Why present tense?

MandarK June 27, 2017, 4:24 pm
The last line in the conversation in lesson 2.3 is

Malheureusement vous arrivez trop tard !
(Unfortunately, you've arrived too late!)

That's present tense. Why? I would expect it to be in passé composé or in some form of preterite.
 
Why present tense?
Diana-S1 June 27, 2017, 6:00 pm
Is this another situation where we don't translate word for word?  Passé composé and preteriet are past tense verbs that say You arrived  at some time in the past.  In both tenses the action was completed in the past.  However, in the example the plane left in the past and the passenger arrived right at this minute; the officer in the present tense says, vous arrivez trop tard .

The example's English translation uses the present perfect, a tense that describes the action that began in the past and is still continuing.  However the verb to arrive describes of an action that normally happens at one moment in time.  If you arrive at this minute and not at some time in the past, we could say You arrive too late but it's more comfortable to use the present perfect You've arrived too late...Read More
Is this another situation where we don't translate word for word?  Passé composé and preteriet are past tense verbs that say You arrived  at some time in the past.  In both tenses the action was completed in the past.  However, in the example the plane left in the past and the passenger arrived right at this minute; the officer in the present tense says, vous arrivez trop tard .

The example's English translation uses the present perfect, a tense that describes the action that began in the past and is still continuing.  However the verb to arrive describes of an action that normally happens at one moment in time.  If you arrive at this minute and not at some time in the past, we could say You arrive too late but it's more comfortable to use the present perfect You've arrived too late.

Hopefully this makes sense.
Why present tense?
MandarK June 28, 2017, 3:59 am
Thanks for your reply, Diana. While it's true that there's no exact correspondence between their respective perfect and preterite tenses, I believe that both French and English use the present tense to denote an action that happened in the past and continues to happen today. By this logic, vous arrivez trop tard implies that the person in question always arrives late! Maybe my understanding of the French present tense is flawed, but its use in the above situation still seems rather odd.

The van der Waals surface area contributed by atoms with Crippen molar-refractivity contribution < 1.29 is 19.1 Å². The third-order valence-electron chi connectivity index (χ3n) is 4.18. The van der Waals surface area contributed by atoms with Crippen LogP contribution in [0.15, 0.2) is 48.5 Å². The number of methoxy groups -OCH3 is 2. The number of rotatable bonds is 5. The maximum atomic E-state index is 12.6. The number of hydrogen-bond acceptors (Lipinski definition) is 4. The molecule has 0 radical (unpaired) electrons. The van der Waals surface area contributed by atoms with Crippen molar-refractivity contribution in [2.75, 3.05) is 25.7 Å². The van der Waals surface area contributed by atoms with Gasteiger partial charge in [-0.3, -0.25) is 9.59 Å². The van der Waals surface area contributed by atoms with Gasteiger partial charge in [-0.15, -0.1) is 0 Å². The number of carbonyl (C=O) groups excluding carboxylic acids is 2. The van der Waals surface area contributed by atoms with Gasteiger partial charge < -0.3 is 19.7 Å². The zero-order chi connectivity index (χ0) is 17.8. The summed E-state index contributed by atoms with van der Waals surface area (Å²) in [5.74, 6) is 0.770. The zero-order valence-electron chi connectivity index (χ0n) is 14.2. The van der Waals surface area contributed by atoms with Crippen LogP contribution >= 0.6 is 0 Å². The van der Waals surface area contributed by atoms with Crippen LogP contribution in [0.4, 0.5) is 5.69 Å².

Why present tense?
Marie-Claire-Riviere July 16, 2017, 3:53 am
Bonjour à vous deux!

Yes, Diana you are correct. The tenses are not used in exactly the same contexts between both languages. It is perfectly okay in French to use the present tense to express the present perfect, however not for the preterite. Let's look at some examples:

Preterite:               You arrived yesterday. - Vous êtes arrivés hier.
Present perfect: You have arrived late. - Vous êtes arrivés trop tard. or Vous arrivez trop tard.
Present:                 You arrive.            -              Vous arrivez.

Although 'vous arrivez trop tard' is expressed in the present tense, the addition of trop tard, suggests that the action is completed, but late...Read More
Bonjour à vous deux!

Yes, Diana you are correct. The tenses are not used in exactly the same contexts between both languages. It is perfectly okay in French to use the present tense to express the present perfect, however not for the preterite. Let's look at some examples:

Preterite:               You arrived yesterday. - Vous êtes arrivés hier.
Present perfect: You have arrived late. - Vous êtes arrivés trop tard. or Vous arrivez trop tard.
Present:                 You arrive.            -              Vous arrivez.

Although 'vous arrivez trop tard' is expressed in the present tense, the addition of trop tard, suggests that the action is completed, but late. Furthermore, because French only has two tenses express three clearly defined tenses in English, their uses tend to be broader, or there are other structures that are used to express more exacting meanings.

I hope this helps and let me know if it needs more explanation.

Keep up the good work!

   -   Marie-Claire
Why present tense?

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